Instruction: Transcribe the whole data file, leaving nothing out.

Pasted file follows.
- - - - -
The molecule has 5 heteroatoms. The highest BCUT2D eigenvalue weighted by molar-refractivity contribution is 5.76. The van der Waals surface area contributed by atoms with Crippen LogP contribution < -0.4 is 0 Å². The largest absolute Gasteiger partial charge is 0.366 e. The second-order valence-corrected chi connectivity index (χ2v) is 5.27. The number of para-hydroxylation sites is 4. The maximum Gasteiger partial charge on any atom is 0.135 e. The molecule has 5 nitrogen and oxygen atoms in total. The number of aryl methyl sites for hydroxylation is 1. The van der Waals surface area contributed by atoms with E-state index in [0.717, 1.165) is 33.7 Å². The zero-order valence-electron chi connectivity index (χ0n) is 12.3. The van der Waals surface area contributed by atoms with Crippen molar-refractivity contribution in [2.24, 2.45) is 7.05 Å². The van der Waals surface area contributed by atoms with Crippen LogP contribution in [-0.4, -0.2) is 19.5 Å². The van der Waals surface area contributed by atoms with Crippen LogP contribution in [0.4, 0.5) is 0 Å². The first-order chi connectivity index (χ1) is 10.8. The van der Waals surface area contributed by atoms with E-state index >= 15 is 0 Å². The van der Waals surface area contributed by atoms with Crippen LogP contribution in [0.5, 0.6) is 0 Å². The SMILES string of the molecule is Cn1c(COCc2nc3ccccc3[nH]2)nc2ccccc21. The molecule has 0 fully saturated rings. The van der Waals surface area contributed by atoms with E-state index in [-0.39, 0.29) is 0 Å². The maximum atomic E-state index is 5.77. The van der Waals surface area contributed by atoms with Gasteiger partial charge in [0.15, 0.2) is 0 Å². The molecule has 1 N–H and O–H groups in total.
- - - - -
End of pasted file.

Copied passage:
The molecule has 5 heteroatoms. The highest BCUT2D eigenvalue weighted by molar-refractivity contribution is 5.76. The van der Waals surface area contributed by atoms with Crippen LogP contribution < -0.4 is 0 Å². The largest absolute Gasteiger partial charge is 0.366 e. The second-order valence-corrected chi connectivity index (χ2v) is 5.27. The number of para-hydroxylation sites is 4. The maximum Gasteiger partial charge on any atom is 0.135 e. The molecule has 5 nitrogen and oxygen atoms in total. The number of aryl methyl sites for hydroxylation is 1. The van der Waals surface area contributed by atoms with E-state index in [0.717, 1.165) is 33.7 Å². The zero-order valence-electron chi connectivity index (χ0n) is 12.3. The van der Waals surface area contributed by atoms with Crippen molar-refractivity contribution in [2.24, 2.45) is 7.05 Å². The van der Waals surface area contributed by atoms with Crippen LogP contribution in [-0.4, -0.2) is 19.5 Å². The van der Waals surface area contributed by atoms with Crippen LogP contribution in [0.4, 0.5) is 0 Å². The first-order chi connectivity index (χ1) is 10.8. The van der Waals surface area contributed by atoms with E-state index >= 15 is 0 Å². The van der Waals surface area contributed by atoms with Crippen LogP contribution in [0.5, 0.6) is 0 Å². The SMILES string of the molecule is Cn1c(COCc2nc3ccccc3[nH]2)nc2ccccc21. The molecule has 0 fully saturated rings. The van der Waals surface area contributed by atoms with E-state index in [-0.39, 0.29) is 0 Å². The maximum atomic E-state index is 5.77. The van der Waals surface area contributed by atoms with Gasteiger partial charge in [0.15, 0.2) is 0 Å². The molecule has 1 N–H and O–H groups in total.